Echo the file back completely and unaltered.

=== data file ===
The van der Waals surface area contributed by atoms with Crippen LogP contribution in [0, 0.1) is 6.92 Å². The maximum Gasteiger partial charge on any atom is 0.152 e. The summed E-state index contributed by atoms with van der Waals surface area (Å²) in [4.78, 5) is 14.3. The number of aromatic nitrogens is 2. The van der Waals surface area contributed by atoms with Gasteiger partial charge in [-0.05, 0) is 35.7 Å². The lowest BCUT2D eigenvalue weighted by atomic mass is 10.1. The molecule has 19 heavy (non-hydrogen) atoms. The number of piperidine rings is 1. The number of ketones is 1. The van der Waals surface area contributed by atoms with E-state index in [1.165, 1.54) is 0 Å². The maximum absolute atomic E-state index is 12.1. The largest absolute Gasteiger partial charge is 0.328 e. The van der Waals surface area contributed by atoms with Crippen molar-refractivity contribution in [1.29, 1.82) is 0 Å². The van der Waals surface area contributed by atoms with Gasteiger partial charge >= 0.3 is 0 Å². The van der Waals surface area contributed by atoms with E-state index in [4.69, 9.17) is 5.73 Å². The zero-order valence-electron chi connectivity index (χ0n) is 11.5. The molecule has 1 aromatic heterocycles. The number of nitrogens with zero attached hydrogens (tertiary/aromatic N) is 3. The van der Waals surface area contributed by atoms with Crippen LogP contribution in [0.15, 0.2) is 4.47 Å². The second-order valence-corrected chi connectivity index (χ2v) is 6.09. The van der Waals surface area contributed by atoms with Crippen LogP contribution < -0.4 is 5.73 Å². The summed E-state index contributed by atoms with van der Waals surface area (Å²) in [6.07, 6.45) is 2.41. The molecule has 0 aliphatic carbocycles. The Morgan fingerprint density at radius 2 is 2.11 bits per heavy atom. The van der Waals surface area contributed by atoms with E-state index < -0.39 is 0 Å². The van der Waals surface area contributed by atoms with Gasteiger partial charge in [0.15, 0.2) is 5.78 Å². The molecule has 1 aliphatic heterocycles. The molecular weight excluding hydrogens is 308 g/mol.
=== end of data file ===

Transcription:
The van der Waals surface area contributed by atoms with Crippen LogP contribution in [0, 0.1) is 6.92 Å². The maximum Gasteiger partial charge on any atom is 0.152 e. The summed E-state index contributed by atoms with van der Waals surface area (Å²) in [4.78, 5) is 14.3. The number of aromatic nitrogens is 2. The van der Waals surface area contributed by atoms with Gasteiger partial charge in [-0.05, 0) is 35.7 Å². The lowest BCUT2D eigenvalue weighted by atomic mass is 10.1. The molecule has 19 heavy (non-hydrogen) atoms. The number of piperidine rings is 1. The number of ketones is 1. The van der Waals surface area contributed by atoms with E-state index in [1.165, 1.54) is 0 Å². The maximum absolute atomic E-state index is 12.1. The largest absolute Gasteiger partial charge is 0.328 e. The van der Waals surface area contributed by atoms with Crippen molar-refractivity contribution in [1.29, 1.82) is 0 Å². The van der Waals surface area contributed by atoms with Gasteiger partial charge >= 0.3 is 0 Å². The van der Waals surface area contributed by atoms with E-state index in [4.69, 9.17) is 5.73 Å². The zero-order valence-electron chi connectivity index (χ0n) is 11.5. The molecule has 1 aromatic heterocycles. The number of nitrogens with zero attached hydrogens (tertiary/aromatic N) is 3. The van der Waals surface area contributed by atoms with Crippen LogP contribution in [0.15, 0.2) is 4.47 Å². The second-order valence-corrected chi connectivity index (χ2v) is 6.09. The van der Waals surface area contributed by atoms with Crippen LogP contribution < -0.4 is 5.73 Å². The summed E-state index contributed by atoms with van der Waals surface area (Å²) in [6.07, 6.45) is 2.41. The molecule has 0 aliphatic carbocycles. The Morgan fingerprint density at radius 2 is 2.11 bits per heavy atom. The van der Waals surface area contributed by atoms with E-state index < -0.39 is 0 Å². The van der Waals surface area contributed by atoms with Gasteiger partial charge in [0.15, 0.2) is 5.78 Å². The molecule has 1 aliphatic heterocycles. The molecular weight excluding hydrogens is 308 g/mol.